Next but one along on the shelf we are brought up with a mental jolt leaping from the 20thcentury way back into the 16th century with this little gem/curiosity (I leave you to decide): The Autobiography of Thomas Whythorne [1528 – 1596]; edited by James M. Osborn (M501.c.95.47). This extraordinary volume lay in deepest outer biblioland for literally centuries before it was unearthed in 1955. The manuscript is now safely in the care of our sister library in Oxford – the Bodleian. It offers, alongside Whythorne’s poems and songs, an invaluable first hand account not only of the life of a musician in the 16th century making his way up the ladder of his profession, but also of social life and customs at the time (spoiler alert – some of it quite raunchy…). The parallels with Ernest Irving are fascinating. To make things even more interesting/eccentric, Whythorne writes using his own special phonetic spelling: music, for example is “miuzik” and ‘used’ is “ywzed” and he uses the old Anglo-Saxon thorn instead of a ‘th’. This approach may at first seem daunting, but once you’ve grasped the basic rules it’s actually quite easy to read – just think how the word sounds when spoken. However, OUP in its mercy published a “translation” in today’s English as well which sits just a few stops along on the shelf (M510.c.95.55). Whythorne had languished in obscurity for centuries and his music generally regarded as not up to much, not helped by Charles Burney’s dismissive description of the songs as “truly barbarous”. Thank goodness, then, for Edmund Fellowes and Philip Heseltine (aka Peter Warlock) who rescued him from dusty banishment, recognising his music and poetry as an important body of work. There is an excellent account of Whythorne and his “autobiography” in chapter 4 of vol.2 of The Oxford history of life-writing [UL shelf-mark 700:25.c.201.106(2)] if you would like to follow this up in more depth before tackling Whythorne himself. And finally, if you ever need to write a preface, Osborne’s is exemplary.
Leapfrogging once more along the shelf, we arrive at M501.c.95.50: Teacher never told me by Sidney Harrison. London: Elek books, 1961. Now, hands up who remembers Sidney Harrison? I certainly do…a wonderful pianist and a great communicator with a splendid sense of humour. He taught for many years at the Guildhall School of Music and his radio and TV programmes were always a delight. So many laugh out loud anecdotes in the book it’s almost impossible to choose one or two to share, but I guess we could all do with a Jolly Good Cheer Up so here are a couple that had me in delighted stitches:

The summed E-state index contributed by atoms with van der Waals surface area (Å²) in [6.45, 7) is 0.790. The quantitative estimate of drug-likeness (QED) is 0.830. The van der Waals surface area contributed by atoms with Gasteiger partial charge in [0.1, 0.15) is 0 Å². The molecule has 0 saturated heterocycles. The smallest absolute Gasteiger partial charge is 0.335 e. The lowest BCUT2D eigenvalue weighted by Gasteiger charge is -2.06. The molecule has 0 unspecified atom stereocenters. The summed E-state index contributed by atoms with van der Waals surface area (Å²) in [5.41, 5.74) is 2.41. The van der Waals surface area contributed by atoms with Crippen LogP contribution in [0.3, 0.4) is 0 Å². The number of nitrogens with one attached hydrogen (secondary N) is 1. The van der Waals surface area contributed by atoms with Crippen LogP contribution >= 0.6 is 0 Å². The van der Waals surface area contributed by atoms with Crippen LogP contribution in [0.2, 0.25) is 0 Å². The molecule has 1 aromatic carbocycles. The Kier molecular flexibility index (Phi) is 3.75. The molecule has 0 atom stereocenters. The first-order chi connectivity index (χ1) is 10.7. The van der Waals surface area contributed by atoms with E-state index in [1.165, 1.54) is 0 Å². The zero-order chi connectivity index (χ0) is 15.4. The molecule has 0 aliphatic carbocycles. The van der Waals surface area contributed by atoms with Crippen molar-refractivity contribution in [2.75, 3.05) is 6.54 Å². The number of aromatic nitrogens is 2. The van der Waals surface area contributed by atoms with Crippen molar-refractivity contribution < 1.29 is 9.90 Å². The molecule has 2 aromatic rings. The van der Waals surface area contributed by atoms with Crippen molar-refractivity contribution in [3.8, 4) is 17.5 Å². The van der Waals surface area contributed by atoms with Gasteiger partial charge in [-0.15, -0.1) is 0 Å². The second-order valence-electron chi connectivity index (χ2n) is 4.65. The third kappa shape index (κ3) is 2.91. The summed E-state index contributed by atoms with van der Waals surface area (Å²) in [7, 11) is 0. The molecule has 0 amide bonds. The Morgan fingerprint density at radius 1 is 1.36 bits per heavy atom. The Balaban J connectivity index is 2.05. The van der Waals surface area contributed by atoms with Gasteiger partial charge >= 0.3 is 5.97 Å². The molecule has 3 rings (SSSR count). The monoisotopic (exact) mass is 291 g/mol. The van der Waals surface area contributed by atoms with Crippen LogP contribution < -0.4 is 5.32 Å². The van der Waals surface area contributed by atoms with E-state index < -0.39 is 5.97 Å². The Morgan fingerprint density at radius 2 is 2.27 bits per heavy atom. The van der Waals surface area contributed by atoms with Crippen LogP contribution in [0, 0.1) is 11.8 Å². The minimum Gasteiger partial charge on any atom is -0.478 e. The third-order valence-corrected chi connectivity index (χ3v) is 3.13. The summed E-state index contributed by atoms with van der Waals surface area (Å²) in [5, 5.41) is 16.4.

On modulation: “Of course I had ‘done’ modulation at Guildhall, but professional modulation had no bearing on music at the pictures. I abandoned what teacher had told me – all but the very last stage of the process. The last stage of a modulation is to reach the dominant seventh of the oncoming key. I learned to spring straight on to it and play it very loudly. This not only introduced the new key: it quite obliterated the old. Very quick, Very practical.”
On a performance of the Schumann Concerto for television, for which the piano had been placed on a wheeled platform: “…when we came to a long orchestral tutti, piano and pianist could be moved out of the way leaving an unencumbered view of the orchestra. In the last movement, however, my shove back into position was a few seconds late, I began to play before I had come to rest, and so I swept into view like Lohengrin on the swan, playing as I travelled.”
And blow me down if there isn’t a connection with Hans Keller! Harrison was at the ISCM conference where Keller presented a performance of his functional analysis of Mozart’s K. 421 String Quartet. Harrison writes: “This was fascinating and enlightening. I wasn’t bowled over but it seemed to me that Keller was on to something important. It was all rather like taking some ‘clips’ out of a long film and putting them side by side without comment to reveal how all the events add up to one conception. The appropriate comment on a Functional Analysis of music is ‘I hear what you mean’. Apparently no-one else did – or if they did, they didn’t say. As a minority of one, and being the sort of man I am, I felt more and more convinced. On the impulse, I rose to speak. “I have been thinking I might borrow Mr. Keller’s attitude for my piano lessons. For a long time now I have believed that there are too many teachers who are deaf but unfortunately not dumb. I now wonder if we wouldn’t be better off with teachers who were dumb but fortunately not deaf’. Hans Keller, who had sworn not to speak [!!], gravely bowed his head.”
I hope that’s cheered you all up…until the next time, farewell. And, dear readers, I expect the borrowing statistics for M501 to go through the roof.